First Flight on Another Planet!

I’m at the Jet Propulsion Laboratory in Pasadena, and I’m here to see the first drone that’s gonna fly on another planet. It’s the Mars helicopter. Come on! – So this is our baby. – No way! – Yeah. – That thing right there is the actual machine that is going to take off and land on Mars. It’s going with the Mars 2020 mission. That is the Mars helicopter. – This will be the first powered flight in another planet. – How awesome is that? Now it’s necessary to say first powered flight, because in 1985, the Soviet Vega missions deployed two helium balloons on Venus. They transmitted data for over forty six hours while floating at an altitude of 54 kilometers in Venus’s dense atmosphere, which at the surface has a pressure of over 90 Earth atmospheres. In contrast, Mars has very little atmosphere, only around 1% of Earth’s. – Flying this kind of helicopter is equivalent to flying a similar helicopter on Earth at a hundred thousand feet. So you don’t know, you don’t hear about many helicopters at a hundred thousand. I think forty thousand feet is probably the record. – I checked. Forty thousand feet is the record altitude reached by helicopters on Earth. 85,000 feet is the highest a plane has ever flown. On Mars, the air is even thinner than that. – Right. In terms of density is 1% of what you have in this room. So in this room, a cubic meter of air is about a kilogram. – Yeah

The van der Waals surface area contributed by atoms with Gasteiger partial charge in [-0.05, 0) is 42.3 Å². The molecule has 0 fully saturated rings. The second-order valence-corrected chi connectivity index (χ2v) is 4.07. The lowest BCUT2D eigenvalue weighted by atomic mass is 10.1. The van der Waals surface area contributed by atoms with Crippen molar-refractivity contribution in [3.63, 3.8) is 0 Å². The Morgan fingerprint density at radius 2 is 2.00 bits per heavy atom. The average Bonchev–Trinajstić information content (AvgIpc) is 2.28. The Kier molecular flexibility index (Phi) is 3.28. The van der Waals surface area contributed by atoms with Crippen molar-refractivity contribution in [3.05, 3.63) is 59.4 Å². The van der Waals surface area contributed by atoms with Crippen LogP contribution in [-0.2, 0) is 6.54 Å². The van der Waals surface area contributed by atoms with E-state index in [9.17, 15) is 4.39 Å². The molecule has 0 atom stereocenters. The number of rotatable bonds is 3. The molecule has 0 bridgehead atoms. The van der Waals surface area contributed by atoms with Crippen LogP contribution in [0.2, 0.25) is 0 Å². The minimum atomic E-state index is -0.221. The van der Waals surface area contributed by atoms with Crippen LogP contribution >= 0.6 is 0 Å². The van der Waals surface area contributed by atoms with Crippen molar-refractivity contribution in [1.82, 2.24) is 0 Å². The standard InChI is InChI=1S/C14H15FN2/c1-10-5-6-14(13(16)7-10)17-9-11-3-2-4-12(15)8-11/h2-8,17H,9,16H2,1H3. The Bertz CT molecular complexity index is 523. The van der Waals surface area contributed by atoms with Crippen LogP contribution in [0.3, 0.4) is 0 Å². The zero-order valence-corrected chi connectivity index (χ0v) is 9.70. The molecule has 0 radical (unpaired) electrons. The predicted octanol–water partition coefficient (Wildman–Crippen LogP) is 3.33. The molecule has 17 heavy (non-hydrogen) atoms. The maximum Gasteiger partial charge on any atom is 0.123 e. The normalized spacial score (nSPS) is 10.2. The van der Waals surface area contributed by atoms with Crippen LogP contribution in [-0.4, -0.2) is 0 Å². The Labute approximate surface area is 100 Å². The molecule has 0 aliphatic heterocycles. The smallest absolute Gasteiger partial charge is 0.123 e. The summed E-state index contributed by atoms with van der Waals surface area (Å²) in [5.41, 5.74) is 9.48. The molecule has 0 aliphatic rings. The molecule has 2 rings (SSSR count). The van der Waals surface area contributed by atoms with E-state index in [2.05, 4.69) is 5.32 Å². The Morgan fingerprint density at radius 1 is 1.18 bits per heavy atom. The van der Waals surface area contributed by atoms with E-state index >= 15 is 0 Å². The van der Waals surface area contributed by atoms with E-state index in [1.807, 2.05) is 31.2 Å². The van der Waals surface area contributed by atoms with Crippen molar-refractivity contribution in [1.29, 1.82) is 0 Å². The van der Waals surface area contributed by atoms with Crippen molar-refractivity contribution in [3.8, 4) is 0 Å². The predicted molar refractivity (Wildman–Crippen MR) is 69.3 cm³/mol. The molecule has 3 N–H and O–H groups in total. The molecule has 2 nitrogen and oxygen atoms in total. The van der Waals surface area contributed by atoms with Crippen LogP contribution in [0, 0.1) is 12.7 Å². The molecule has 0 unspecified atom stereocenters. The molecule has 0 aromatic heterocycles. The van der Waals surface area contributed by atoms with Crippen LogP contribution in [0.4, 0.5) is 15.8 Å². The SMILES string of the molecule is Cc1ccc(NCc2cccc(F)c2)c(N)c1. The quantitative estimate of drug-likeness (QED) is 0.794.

– The same cubic meter on Mars will be about 15 grams to 18 grams. So that much – So you have to push a lot of air down. – Yes. You gotta get a lot of air flowing. And so the obvious trick, if you will, is to spin the blades faster. – It can spin between 2300 rpm and 2900 rpm. – That is fast. – That is fast. Yes. – Here I’m trying to work out exactly how fast that is. So I looked it up, and on Earth helicopters typically spin their rotors at around 500 rpm. So the Mars helicopter will have to spin its blades five times faster. – But there are some limits you know, you really don’t want to get the tips of the blades breaking the speed of sound, – cause then you have shockwaves and all sorts of – and you get all kinds of funky aerodynamics and you know the transonic flows and things like that, so you don’t want to go there. So we, in our designs, keep the tip Mach numbers down to below about 0.7. – So 70% the speed sound. – Yeah. It was very conservative. – One advantage of flying on Mars is that gravity is only 38% of what it is on Earth. Even so, making the craft lightweight was essential. – Keeping the mass of this vehicle contained during the entire design process has been the major challenge. – Every single part had to be considered. The entire vehicle is less than 1.8 kilograms – Woah! – So, less than four pounds – That’s about the same as this laptop. – The blades are a foam core with carbon fiber layup. Each of them is about 35 grams. – Wow. – Yes, it’s quite light. Yes. – 35 grams is the mass of six quarters. Think about that: two 35 gram blades lifting an 1800 gram helicopter by spinning 40 times per second in just 1% of Earth’s atmosphere. How long can it fly for? – It’s designed to fly up to 90 seconds. – A minute and a half of flight. – Yes. – To me that sounds like forever, when you’re talking about another planet, flying autonomously by itself in 1/100 earth atmosphere, I mean, come on! Like, that’s a long time! – That is. Yeah. – One of the questions I had was, why didn’t they use a quadcopter design? Well, because on Mars, the blades have to be so long that the whole craft would barely fit on the rover. Two counter-rotating propellers provide the simplest design. They also generate lift more efficiently when stacked on top of each other. – The bottom rotor sees the sort of the more compactified flow. The top one pulls it, the bottom one sees sort of a more concentrated flow. So the bottom rotor actually can do better than if they were separated apart. – But how do you test a helicopter designed for conditions on Mars on Earth? What would happen if you just took your Mars helicopter and you tried to take off on Earth? – It would just make a lot of noise. – Really? – And it probably wouldn’t get the full head speed either… – because of how much atmosphere we’ve got. – Exactly, it’s like trying to swim in a thick soup. We have a really amazing chamber here on lab called the 25-foot space simulator. And in that chamber you could simulate any kind of atmosphere you want. You can go to Martian pressures, you can stay at Earth pressures, whatever you want. But that only took care of half of the problem, that was the aerodynamics aspect of it. There’s the other part which is the gravity. We needed a way to fake Mars’ gravity here on Earth, and the best way that we could figure out to do that was a gravity offload. – Gravity offload just means pulling up on the helicopter, so it only has to support about 38% of its weight just like it will have to do on Mars. – And effectively it was a high-tech fishing reel, so taking a brushed DC motor, a reaction torque sensor, and a pulley, mounting that a couple stories in the air and then attaching a fishing string to the top of the helicopter that would tug the necessary force required to offload the differences in gravity. – An actual fishing line? – Yeah, real fishing line. – But isn’t that stretchy, like don’t you want something that’s perfectly rigid so as soon as you apply the torque it gets applied to the craft? – Right right, and we did a lot of testing with different vendors to find out which fishing line had the best spring constant for us. – What does the helicopter sound like? I imagined that in 1% of Earth’s atmosphere, the helicopter would be pretty quiet. – Yeah you’re still at 1%, but it’s still, real loud. – Really? – Yeah we have audio recordings of it too. But it’s it’s, I would characterize it more like a ‘baaaaaaaaah’, something like that. (baaaaaaah) When gravity offload systems working and the chamber was pumped down, the helicopter thought it was on Mars. It felt like it was on Mars. – How do you actually steer this thing around and drive it? – So the way helicopters work is they have something called collective and cyclic. So what collectives do is they change the pitch on the blades uniformly. So throughout the entire revolution you will move the collective, the blades will change, you can change your angle of attack, you’ll get more lift so that’s basically what you would provides you height control, Right? You pitch more you go up, pitch less you come down. But then, there’s something called a cyclic on helicopters, which basically what it does is it modulates the pitch as it goes around, so it can pitch it a little bit more here, less here, so it kind of like modulates. So what that does is it provides an asymmetric torque, right? When you’re pitched up there you get that additional torque. Now you get it, depending upon the stiffness the system you actually get it with that a gyroscopic lag that can happen afterwards. So once you get an asymmetric torque, the vehicle wants to start pitching or rolling. Right? So once it pitches and rolls, you’re doing it stably. You are now pointed in a direction and your thrust vector now has a component that’s horizontal in the direction that you pitched. Right? So then you start translating in that direction. – I’ve heard that initially someone tried to fly it with a joystick? – Yes.